Cure O asked:
Is it documented anywhere exactly what action of the steroids fail in the long term?
Hate to repeat myself, but I still dont understand what stops working with steroids after long term usage?
I don’t know exactly what actions of the steroids fail over time and hence don’t know the answer to your question. But, based on what I’ve read about the stress hormone cortisol, I’ll offer some speculation not about what fails in steroids over time, but what may fail in people with MS over time, i.e., people with MS may have defective glucocorticoid receptors and prolonged steroid use may exaggerate that problem and render steroids ever more ineffective and potentially damaging over time. Some abstracts……
This first one is a theory about MS but I think it speaks to the topic.The Role of Stress-Response Systems for the Pathogenesis and Progression of MS
Insensitivity to glucocorticoid and beta-adrenergic modulation might be involved in overshooting inflammation in MS, whereas hyperactivity of the HPA axis has been linked to neurodegeneration and increased disability.
Earlier research notes that corticosteroid resistance increases over time.Corticosteroid Resistance in a Population of MS Patients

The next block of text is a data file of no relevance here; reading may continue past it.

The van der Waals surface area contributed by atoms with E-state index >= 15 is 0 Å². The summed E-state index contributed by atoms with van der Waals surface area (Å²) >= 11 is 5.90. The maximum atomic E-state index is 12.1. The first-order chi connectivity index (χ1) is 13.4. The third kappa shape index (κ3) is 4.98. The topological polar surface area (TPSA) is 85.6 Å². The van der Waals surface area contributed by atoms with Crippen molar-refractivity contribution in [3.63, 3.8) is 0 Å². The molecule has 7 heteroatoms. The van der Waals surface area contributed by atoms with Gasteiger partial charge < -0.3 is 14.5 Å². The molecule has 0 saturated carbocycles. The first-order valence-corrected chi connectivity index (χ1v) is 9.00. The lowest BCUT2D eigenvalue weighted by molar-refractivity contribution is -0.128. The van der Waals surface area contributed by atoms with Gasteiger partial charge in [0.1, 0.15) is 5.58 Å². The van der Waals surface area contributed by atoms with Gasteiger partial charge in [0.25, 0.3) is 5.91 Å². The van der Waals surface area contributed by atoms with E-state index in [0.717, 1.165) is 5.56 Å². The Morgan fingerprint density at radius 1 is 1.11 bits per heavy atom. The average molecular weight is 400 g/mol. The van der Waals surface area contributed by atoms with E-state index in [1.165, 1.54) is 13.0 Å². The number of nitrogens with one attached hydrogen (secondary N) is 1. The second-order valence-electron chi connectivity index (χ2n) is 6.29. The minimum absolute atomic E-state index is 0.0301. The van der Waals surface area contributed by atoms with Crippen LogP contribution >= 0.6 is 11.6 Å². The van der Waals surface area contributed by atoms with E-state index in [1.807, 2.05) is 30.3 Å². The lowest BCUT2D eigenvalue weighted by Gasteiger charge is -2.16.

found a trend towards worsening of clinical status over time with increasing corticosteroid resistance. These data suggest that corticosteroid sensitivity may be a factor in the pathogenesis and could be used for prognosis of MS.
And Lynda Carol recently alerted us to this:Irreversible Neurological Worsening Following High Dose Corticosteroids in Advanced Progressive MS
CONCLUSION: The use of high-dose corticosteroid therapy in progressive forms of MS outside relapses can be detrimental and worsen disability.
Again, I don’t know if defective and/or insensitive glucocorticoid receptors in people with MS are why steroids tend to become ineffective over time, but there seems to be a body of research that could at least lend some support to that idea. I do think there’s been some research that found defective glucocorticoid receptors on autopsy in people with MS.
Hope this helps a little bit, even if it doesn't directly answer your question.